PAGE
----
The goaltender who thought he had played his last game with the Vancouver Canucks was back skating with his old teammates Friday.
Roberto Luongo, who spent all of last season expecting to be traded, admitted that it was strange to be back in Vancouver wearing a Canucks sweater again.
"It was a bit odd flying in," Luongo said after training with several Canucks at the University of British Columbia. "Just when you think you've seen it all, there's always something else. I don't know what the future holds but right now I'm just focused on the season."
Luongo dodged the question of whether he's happy to remain a member of the Canucks.
"I've said all along I want to play," he said. "Now I have that opportunity.
'At this point in time that's all I really want to be focused on ... making sure that I get back to where I was two years ago, establish myself as one of the best in the league. I don't want to squander an opportunity like that. I have a great chance to play and I want to take advantage of it.' — Canucks goalie Roberto Luongo
"I want to take advantage of that and I want to win some games. I want to go as far as we can and hopefully win the Stanley Cup. It's a big year for me. I've been sitting on the bench for a while and I want to show everybody what I can do. We all know it's an Olympic year. I just want to make the best of it."
The Canucks' goaltending situation has been one of Vancouver's most watched soap operas the last few seasons, with Luongo playing a starring role.
The veteran said his goodbyes last spring after the Canucks were eliminated from the first round of the playoffs by the San Jose Sharks. The 34-year-old had been looking for a trade ever since Cory Schneider replaced him as Vancouver's starter. The general consensus was the Canucks would deal the three-time Vezina Trophy finalist over the summer.
In a move that stunned many — including Luongo — the Canucks instead dealt the 27-year-old Schneider to the New Jersey Devils at June's NHL draft for the ninth overall pick, which Vancouver used to take Bo Horvat.
"It caught me by surprise," said Luongo. "It takes a while. It's a process."
Vancouver's training camp officially opens Wednesday and Luongo said getting back on the ice to play hockey offers him some solace.
"That's where you are the most comfortable, when you're on the ice," he said. "You're playing the game and you're not thinking about stuff.
"That's why I'm anxious to get training camp started ... to get back to a regular routine and not worry about other stuff."
Luongo's contract was a stumbling block in trying to trade him. He has nine years and $40.5 million US left on a deal that counts as a $5.3 million US salary cap hit.
In a market once called a "goaltender graveyard," Luongo has always been a lightening rod for criticism. He isn't even sure how local fans will react to his return.
"To be honest with you I don't know how it's going to work out," said Luongo, who posed for pictures with several people after the workout.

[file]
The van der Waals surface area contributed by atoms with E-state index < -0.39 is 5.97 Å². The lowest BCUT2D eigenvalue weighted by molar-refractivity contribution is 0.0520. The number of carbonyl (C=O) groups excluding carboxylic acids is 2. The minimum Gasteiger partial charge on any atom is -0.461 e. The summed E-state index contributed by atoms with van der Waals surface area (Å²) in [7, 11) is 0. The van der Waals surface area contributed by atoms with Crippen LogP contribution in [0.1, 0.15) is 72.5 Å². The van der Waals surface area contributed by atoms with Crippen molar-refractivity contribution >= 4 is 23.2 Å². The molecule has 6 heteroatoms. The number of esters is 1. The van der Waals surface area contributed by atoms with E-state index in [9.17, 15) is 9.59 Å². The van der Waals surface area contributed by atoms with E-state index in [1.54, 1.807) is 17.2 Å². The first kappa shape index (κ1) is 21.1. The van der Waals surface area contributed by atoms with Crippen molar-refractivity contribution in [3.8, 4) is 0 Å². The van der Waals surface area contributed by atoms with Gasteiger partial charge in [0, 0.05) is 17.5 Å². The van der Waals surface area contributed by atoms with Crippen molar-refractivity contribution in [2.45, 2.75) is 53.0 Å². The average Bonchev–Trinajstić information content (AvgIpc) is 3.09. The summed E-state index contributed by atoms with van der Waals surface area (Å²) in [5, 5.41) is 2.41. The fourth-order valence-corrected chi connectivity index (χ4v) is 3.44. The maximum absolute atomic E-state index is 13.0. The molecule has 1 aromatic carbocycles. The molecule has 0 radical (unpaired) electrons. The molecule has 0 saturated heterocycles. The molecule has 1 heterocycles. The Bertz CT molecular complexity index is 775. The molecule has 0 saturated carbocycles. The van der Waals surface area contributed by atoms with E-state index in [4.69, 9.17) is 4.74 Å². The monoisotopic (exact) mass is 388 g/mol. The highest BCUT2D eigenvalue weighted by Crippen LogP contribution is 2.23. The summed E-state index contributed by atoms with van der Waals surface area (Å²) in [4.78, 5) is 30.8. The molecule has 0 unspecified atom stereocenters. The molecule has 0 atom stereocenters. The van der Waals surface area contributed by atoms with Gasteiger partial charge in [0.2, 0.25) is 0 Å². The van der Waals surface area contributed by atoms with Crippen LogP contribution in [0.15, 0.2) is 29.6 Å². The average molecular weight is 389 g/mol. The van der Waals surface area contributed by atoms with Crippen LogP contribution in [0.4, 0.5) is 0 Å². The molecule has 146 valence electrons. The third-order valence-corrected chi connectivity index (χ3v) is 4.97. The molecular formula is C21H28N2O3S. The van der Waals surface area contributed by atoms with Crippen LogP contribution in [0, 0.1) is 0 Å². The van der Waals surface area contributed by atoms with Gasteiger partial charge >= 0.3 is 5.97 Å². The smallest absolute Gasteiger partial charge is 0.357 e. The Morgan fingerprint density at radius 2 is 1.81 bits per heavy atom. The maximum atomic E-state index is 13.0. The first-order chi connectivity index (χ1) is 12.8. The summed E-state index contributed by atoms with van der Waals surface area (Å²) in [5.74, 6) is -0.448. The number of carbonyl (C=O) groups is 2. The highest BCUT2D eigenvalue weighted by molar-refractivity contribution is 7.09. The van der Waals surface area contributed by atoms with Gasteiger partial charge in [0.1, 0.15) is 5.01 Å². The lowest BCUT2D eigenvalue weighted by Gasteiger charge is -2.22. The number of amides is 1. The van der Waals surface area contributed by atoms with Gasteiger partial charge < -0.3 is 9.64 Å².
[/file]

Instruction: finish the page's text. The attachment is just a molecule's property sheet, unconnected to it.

"There's always going to be people supporting and there's going to be people not so supportive. It goes along with the territory. I've realized that over the course of the year you can't really please everybody."
In his early days in Vancouver, Luongo could sometimes be cocky, even arrogant. Some days he was friendly, others aloof.
He showed more maturity the last few seasons and was praised for the way he handled the situation with Schneider. The two goaltenders were supportive of each other and didn't want to be a distraction to the team.
"I've always been the same person," said Luongo. "I just think a lot of people didn't see that before.
"You learn and gain experience and learn to handle certain situations, whether they are a bit more complicated or whether you are thriving. You have to handle things a certain way. Maybe I have learned that a little bit more over the last couple of years. You have to practise it."
Luongo was silent in the immediate aftermath of the trade, leading to speculation he was angry. There were suggestions he might boycott the Canucks' training camp.
"No," he said, dismissing the notion. "That's not my style."
Vancouver general manager Mike Gillis went to Luongo's home in Florida over the summer to speak with his goaltender.
"We chatted," Luongo said. "There was no animosity.
"I don't know if it was as rosy as he painted it but we had a couple of laughs. They were just trying to do their job (trading Schneider). I don't hold that against them."
In another major move, the Canucks fired coach the easy going Alain Vigneault and replaced him with the fiery John Tortorella.
"He's going to bring a change to the dressing room," Luongo said. "Not that Alain was a bad coach but sometimes change is good.
"We will see what he brings. Hopefully it will spark the boys a little bit."
Last year as Schneider's backup, Luongo appeared in 20 games, including 18 starts. He had a 9-6-3 record, with two shutouts, a 2.56 goals-against average and a .907 save percentage.
Luongo's relationship with the Canucks may have been strained, but he sounded like a man ready to try and make things work on Friday. A strong start to the season will also help him gain a spot on the Canadian team defending its Olympic gold medal.
"I've been focused, getting ready for the last month or so," he said. "I try to eliminate every distraction, just worrying about playing the game.
"At this point in time that's all I really want to be focused on ... making sure that I get back to where I was two years ago, establish myself as one of the best in the league. I don't want to squander an opportunity like that. I have a great chance to play and I want to take advantage of it."